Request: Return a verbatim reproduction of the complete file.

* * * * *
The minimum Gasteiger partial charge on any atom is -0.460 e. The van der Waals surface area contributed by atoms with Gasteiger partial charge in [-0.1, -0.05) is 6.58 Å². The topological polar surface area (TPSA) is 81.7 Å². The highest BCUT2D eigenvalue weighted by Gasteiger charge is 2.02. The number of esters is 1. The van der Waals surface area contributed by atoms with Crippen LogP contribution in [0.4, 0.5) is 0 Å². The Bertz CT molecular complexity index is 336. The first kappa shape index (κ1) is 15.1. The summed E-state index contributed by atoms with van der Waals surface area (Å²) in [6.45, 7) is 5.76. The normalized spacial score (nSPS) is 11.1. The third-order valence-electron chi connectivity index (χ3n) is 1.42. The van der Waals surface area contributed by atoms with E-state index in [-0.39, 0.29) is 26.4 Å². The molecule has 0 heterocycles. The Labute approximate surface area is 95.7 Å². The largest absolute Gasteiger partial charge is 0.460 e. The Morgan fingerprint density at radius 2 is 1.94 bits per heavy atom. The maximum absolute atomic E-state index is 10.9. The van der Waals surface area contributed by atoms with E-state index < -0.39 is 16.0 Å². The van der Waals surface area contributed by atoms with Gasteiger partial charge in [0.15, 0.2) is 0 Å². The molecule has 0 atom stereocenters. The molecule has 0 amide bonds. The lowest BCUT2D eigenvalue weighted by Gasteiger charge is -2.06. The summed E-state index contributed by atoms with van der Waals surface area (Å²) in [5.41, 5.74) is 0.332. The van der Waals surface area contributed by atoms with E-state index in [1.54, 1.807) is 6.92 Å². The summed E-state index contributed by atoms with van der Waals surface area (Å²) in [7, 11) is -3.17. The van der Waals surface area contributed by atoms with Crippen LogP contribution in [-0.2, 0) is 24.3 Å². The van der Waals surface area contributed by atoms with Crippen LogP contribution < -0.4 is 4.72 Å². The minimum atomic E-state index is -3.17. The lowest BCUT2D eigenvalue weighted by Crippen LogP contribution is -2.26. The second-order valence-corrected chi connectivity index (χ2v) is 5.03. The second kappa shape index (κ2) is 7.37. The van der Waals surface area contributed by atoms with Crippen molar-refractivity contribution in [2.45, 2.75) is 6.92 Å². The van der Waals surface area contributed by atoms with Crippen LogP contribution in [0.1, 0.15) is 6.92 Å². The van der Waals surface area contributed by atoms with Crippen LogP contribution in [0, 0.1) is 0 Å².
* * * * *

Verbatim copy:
The minimum Gasteiger partial charge on any atom is -0.460 e. The van der Waals surface area contributed by atoms with Gasteiger partial charge in [-0.1, -0.05) is 6.58 Å². The topological polar surface area (TPSA) is 81.7 Å². The highest BCUT2D eigenvalue weighted by Gasteiger charge is 2.02. The number of esters is 1. The van der Waals surface area contributed by atoms with Crippen LogP contribution in [0.4, 0.5) is 0 Å². The Bertz CT molecular complexity index is 336. The first kappa shape index (κ1) is 15.1. The summed E-state index contributed by atoms with van der Waals surface area (Å²) in [6.45, 7) is 5.76. The normalized spacial score (nSPS) is 11.1. The third-order valence-electron chi connectivity index (χ3n) is 1.42. The van der Waals surface area contributed by atoms with E-state index in [-0.39, 0.29) is 26.4 Å². The molecule has 0 heterocycles. The Labute approximate surface area is 95.7 Å². The largest absolute Gasteiger partial charge is 0.460 e. The Morgan fingerprint density at radius 2 is 1.94 bits per heavy atom. The maximum absolute atomic E-state index is 10.9. The van der Waals surface area contributed by atoms with E-state index < -0.39 is 16.0 Å². The van der Waals surface area contributed by atoms with Gasteiger partial charge in [0.15, 0.2) is 0 Å². The molecule has 0 atom stereocenters. The molecule has 0 amide bonds. The lowest BCUT2D eigenvalue weighted by Gasteiger charge is -2.06. The summed E-state index contributed by atoms with van der Waals surface area (Å²) in [5.41, 5.74) is 0.332. The van der Waals surface area contributed by atoms with E-state index in [1.54, 1.807) is 6.92 Å². The summed E-state index contributed by atoms with van der Waals surface area (Å²) in [7, 11) is -3.17. The van der Waals surface area contributed by atoms with Crippen LogP contribution in [-0.2, 0) is 24.3 Å². The van der Waals surface area contributed by atoms with Crippen LogP contribution < -0.4 is 4.72 Å². The minimum atomic E-state index is -3.17. The lowest BCUT2D eigenvalue weighted by Crippen LogP contribution is -2.26. The second-order valence-corrected chi connectivity index (χ2v) is 5.03. The second kappa shape index (κ2) is 7.37. The van der Waals surface area contributed by atoms with Crippen molar-refractivity contribution in [2.45, 2.75) is 6.92 Å². The van der Waals surface area contributed by atoms with Crippen LogP contribution in [0.1, 0.15) is 6.92 Å². The van der Waals surface area contributed by atoms with Crippen LogP contribution in [0, 0.1) is 0 Å².